The 33rd Annual Phi Delta Kappa/Gallup Poll of the Public’s Attitudes Toward the Public Schools
By Lowell C. Rose & Alec M. Gallup
Phi Delta Kappa International, 2001.
Support for vouchers is declining. Or so we are told by Phi Delta Kappa (PDK), the nation’s premier association of education professionals, whose annual poll (conducted by Gallup) is widely accepted as the definitive measure of where Americans stand on education issues.
On the surface, it might seem that PDK is just documenting the obvious. After all, two voucher initiatives—one in California, the other in Michigan—were roundly defeated in the 2000 elections, and since then the buzz in education circles is that vouchers have dropped in popularity.
Much of this talk, however, is part of a public relations campaign being waged by the opponents of vouchers, whose aim is to persuade policymakers to stay away from the issue. Such a campaign is to be expected from the teacher unions and their allies, because this is the way the game of politics is played. My fear, though, is that PDK is actively participating in this spin campaign and has been for years.
I cannot read the minds of PDK’s researchers, and I do not want to accuse them of such a thing. But I’m convinced that one of two conclusions is justified. Either PDK’s polls have purposely been designed to reflect negatively on the voucher issue. Or its researchers have been careless in their design decisions—which I doubt.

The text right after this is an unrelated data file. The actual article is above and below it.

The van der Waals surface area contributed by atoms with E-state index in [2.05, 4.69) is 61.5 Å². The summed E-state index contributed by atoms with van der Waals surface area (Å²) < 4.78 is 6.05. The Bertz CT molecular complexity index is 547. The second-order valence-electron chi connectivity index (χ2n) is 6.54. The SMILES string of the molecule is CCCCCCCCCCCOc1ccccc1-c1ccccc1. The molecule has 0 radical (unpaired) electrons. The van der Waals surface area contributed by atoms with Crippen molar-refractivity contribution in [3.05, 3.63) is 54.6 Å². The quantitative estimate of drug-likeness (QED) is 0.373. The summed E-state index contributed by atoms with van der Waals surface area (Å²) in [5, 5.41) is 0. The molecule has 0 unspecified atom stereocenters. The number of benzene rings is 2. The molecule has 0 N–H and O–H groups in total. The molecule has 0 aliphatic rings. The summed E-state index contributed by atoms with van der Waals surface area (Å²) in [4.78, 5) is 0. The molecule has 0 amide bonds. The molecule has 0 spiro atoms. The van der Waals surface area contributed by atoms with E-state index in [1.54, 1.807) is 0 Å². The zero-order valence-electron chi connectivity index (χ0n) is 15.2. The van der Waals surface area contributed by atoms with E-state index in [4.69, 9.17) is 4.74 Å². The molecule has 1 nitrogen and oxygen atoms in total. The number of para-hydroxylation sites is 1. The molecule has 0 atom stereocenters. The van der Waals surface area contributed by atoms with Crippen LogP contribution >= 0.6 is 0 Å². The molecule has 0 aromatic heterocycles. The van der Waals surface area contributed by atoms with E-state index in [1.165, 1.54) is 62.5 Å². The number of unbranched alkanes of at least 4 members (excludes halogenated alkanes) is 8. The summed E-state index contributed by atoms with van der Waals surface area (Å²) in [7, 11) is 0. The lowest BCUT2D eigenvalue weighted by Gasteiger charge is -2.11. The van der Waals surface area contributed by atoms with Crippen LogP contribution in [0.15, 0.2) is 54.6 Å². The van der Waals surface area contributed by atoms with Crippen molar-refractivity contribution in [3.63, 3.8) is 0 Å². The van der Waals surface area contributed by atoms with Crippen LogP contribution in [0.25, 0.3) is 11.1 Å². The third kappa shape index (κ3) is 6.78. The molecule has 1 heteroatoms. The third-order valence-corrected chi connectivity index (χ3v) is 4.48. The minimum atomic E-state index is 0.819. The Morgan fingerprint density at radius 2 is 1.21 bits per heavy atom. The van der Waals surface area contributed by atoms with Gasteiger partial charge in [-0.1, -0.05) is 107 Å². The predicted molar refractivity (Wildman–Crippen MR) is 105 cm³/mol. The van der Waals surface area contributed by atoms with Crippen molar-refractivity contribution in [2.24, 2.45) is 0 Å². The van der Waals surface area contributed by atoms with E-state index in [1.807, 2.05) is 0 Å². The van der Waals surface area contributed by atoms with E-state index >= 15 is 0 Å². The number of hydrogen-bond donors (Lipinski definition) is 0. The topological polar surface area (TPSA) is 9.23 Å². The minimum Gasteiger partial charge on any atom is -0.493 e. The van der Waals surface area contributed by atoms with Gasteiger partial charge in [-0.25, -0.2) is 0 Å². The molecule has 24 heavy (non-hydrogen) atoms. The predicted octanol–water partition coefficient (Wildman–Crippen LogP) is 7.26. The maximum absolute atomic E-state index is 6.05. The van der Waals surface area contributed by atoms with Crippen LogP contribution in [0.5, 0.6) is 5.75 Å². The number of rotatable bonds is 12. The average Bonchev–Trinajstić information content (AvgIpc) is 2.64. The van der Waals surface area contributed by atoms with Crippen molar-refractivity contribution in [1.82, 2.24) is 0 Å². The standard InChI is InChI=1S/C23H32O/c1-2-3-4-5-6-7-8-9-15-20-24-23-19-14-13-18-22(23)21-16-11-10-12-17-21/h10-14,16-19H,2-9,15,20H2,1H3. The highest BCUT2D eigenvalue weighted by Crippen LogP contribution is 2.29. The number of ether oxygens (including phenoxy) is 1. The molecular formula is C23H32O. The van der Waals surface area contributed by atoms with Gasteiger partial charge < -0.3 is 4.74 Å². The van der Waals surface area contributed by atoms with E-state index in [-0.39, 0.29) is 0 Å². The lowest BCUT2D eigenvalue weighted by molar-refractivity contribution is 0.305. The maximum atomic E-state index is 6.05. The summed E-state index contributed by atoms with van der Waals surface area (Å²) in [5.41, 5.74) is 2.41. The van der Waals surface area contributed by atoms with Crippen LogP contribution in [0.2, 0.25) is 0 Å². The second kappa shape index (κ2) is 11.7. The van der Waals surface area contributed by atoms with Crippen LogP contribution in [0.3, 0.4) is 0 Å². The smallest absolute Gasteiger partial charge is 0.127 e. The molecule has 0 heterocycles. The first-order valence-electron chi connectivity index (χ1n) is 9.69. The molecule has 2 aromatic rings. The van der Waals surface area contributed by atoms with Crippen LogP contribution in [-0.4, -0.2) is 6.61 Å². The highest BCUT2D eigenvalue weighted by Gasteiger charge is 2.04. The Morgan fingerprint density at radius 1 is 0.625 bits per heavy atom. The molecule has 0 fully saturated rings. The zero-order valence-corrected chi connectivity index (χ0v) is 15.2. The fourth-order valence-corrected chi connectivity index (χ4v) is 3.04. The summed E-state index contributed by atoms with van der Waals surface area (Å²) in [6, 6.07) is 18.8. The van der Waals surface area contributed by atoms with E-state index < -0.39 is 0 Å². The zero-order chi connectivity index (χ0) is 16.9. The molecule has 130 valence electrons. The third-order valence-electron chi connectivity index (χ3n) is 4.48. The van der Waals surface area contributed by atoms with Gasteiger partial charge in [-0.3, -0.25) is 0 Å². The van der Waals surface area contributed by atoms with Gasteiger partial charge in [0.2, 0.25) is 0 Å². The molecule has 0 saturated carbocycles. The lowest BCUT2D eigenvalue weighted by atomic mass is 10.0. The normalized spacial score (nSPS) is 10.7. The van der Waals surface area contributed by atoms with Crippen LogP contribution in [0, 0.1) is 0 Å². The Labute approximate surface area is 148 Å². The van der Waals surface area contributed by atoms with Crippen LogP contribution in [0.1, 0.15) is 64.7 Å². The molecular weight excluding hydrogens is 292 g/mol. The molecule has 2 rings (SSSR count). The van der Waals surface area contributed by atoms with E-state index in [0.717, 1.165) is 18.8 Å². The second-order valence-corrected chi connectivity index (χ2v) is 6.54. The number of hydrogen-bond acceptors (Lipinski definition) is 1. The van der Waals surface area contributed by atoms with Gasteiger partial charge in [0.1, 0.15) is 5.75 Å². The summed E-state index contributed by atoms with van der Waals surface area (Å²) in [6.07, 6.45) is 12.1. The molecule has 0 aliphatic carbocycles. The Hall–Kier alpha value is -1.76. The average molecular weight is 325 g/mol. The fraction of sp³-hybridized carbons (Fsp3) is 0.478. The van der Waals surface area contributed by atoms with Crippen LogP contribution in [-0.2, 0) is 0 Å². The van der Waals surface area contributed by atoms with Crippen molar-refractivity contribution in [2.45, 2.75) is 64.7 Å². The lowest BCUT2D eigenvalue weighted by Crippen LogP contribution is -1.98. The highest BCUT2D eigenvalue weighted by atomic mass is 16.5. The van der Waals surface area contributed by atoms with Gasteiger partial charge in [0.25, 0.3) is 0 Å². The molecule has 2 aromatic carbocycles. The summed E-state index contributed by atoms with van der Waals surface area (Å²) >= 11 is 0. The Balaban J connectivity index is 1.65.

PDK’s Key Measure
From the 1970s until 1991, PDK measured voucher support with a survey item that defined vouchers as a government-funded program allowing parents to choose among public, private, and parochial schools. After support rose to 50 percent (with 39 percent opposed) in 1991, PDK abruptly dropped this item in favor of a new one. The new question read: “Do you favor or oppose allowing students and parents to choose a private school to attend at public expense?” This question, first asked in 1993, gave results that were strikingly more negative: only 24 percent expressed support (see Figure 1). Indeed, it indicated that even private school parents were opposed to vouchers, a result no expert would be prepared to believe.
Why such different “facts”? Research has long shown that most Americans are poorly informed about public policy and don’t have well-developed views on most issues. Recent polls have shown the same for vouchers. This does not mean that Americans can’t connect the voucher issue to their own values and beliefs. But it does mean that, because they come to any survey with little information, they will be quite sensitive to information contained within the survey itself, especially to the specific wording of questions and the order in which they are asked. This information determines how the issue is “framed.” And the framing, in turn, influences which (of many possible) values and beliefs get activated in people’s minds, and thus how people respond.